BSc

Animal Behaviour (with integrated year in industry)

BSc Animal Behaviour (with integrated year in industry) Code C122 Apply Now Register for an Open Day

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Key Facts

Code C122
  • Typical A-level offer

    BBC-BBB with B in Biology or Human Biology

  • Course Length

    4 Years

Further details on entry requirements

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The information on this page relates to September 2017 entry. For 2018 information, including grade requirements, please check our prospectus.

How and why do animals behave as they do? Animal behaviourists use rigorous, scientific methods to answer such questions. The scientific study of animal behaviour provides amazing insights into the ways in which animals survive and reproduce within their dynamic environment, is essential for the successful conservation and management of rare and endangered species, and is key to improving the welfare of captive and domestic animals. This variant of our Animal Behaviour scheme includes an integrated year in industry between the second and fourth years of study. A year of work experience will greatly enhance your employment prospects, and provide a head start to your career in Animal Behaviour!

 Institute of Biological, Environmental and Rural Sciences (IBERS): 91% student satisfaction (NSS 2017)

97% of our graduates were in work or further study within 6 months, 3% more than Biological Science graduates nationally,(DLHE 2017)

  • Overview
  • Modules
  • Employability
  • Teaching & Learning

Overview

Why study BSc Animal Science at Aberystwyth University? 

  • Study in a University that's in the top 4 in the UK and 1st in Wales for student satisfaction (NSS, 2016). 
  • Enthusiastic teaching staff that conduct research across the spectrum of animal species and behavioural responses.
  • Fantastic laboratories & equipment, including radio-tracking equipment, nest boxes, laboratories & aquaria, plus a historic specimen collection. Amazing local habitats including coastlines, estuaries, woodlands, and hills, allowing access to species such as red kites, chough, grey seals, bottlenose dolphins and harbour porpoises. And if you’ve still more appetite for field work, you can take the residential field course in animal behaviour too.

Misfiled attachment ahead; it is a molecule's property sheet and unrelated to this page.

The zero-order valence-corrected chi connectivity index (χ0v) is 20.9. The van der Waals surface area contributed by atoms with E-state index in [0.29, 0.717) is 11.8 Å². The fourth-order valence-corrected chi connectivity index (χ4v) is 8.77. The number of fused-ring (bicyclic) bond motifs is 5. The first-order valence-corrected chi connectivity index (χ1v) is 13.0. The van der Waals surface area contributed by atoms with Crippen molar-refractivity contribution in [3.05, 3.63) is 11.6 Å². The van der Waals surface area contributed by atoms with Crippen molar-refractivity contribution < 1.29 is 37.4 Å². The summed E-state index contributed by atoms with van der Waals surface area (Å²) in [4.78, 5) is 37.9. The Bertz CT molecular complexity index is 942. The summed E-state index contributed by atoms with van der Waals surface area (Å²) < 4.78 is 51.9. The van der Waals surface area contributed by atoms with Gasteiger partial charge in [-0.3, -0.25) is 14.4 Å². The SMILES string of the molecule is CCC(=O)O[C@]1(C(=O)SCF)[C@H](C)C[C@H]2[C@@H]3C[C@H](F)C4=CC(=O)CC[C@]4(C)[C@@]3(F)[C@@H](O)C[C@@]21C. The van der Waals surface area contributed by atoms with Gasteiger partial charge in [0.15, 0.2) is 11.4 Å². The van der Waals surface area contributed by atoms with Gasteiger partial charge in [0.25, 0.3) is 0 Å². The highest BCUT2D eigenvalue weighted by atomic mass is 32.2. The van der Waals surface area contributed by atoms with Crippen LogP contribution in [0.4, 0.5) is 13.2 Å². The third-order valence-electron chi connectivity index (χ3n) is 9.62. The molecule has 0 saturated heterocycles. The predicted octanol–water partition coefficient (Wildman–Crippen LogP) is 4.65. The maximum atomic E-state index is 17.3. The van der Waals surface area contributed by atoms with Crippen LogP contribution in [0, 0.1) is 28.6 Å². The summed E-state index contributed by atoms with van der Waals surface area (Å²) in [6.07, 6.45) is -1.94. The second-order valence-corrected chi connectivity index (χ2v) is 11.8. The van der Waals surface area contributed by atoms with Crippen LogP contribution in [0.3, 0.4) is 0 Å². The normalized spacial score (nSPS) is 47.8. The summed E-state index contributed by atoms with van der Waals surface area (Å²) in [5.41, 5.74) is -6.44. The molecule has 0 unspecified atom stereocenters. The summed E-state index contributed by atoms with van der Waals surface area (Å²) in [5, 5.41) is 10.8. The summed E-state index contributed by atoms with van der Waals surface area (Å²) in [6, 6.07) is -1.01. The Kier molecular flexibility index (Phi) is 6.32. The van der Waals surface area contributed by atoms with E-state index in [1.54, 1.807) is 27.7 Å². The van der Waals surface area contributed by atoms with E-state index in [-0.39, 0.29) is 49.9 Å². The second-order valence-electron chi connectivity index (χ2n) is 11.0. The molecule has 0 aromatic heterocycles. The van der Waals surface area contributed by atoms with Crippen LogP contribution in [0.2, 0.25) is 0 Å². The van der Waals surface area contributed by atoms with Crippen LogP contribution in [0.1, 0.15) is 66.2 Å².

• Undertake an integrated year in industry that is assessed and will count towards your final degree classification.  Note that students must organise their work experience under the guidance of our Director for Employability and that it must be relevant to Animal Behaviour. If students cannot secure a placement they are required to transfer to BSc Animal Behaviour C120.
  • Although work experience may not be paid. Students will pay a discounted fee during your year in industry. Full details available here.
Our Staff

The majority of teaching staff at the Institute of Biological, Environmental and Rural Sciences are qualified to PhD level and are research active. Vocational courses also have staff whose background lies within industry.  The Institute has a large number of research only staff with whom students may have contact.

Modules

Please note: The modules listed below are those currently intended for delivery during the next academic year and may be subject to change. They are included here to give an indication of how the course is structured.

Employability

What professions do our students go into?

Many of our students go on to postgraduate study at Masters or PhD level, aiming for careers in pure or applied science, or science communication. Others have gone on to careers as scientific animal technicians and medical laboratory assistants. During their studies, many of our students have volunteered for conservation projects such as the Pine Martin Recovery Project and Iberian Lynx captive breeding program, or for organisations such as the RSPB. 

Your year in industry: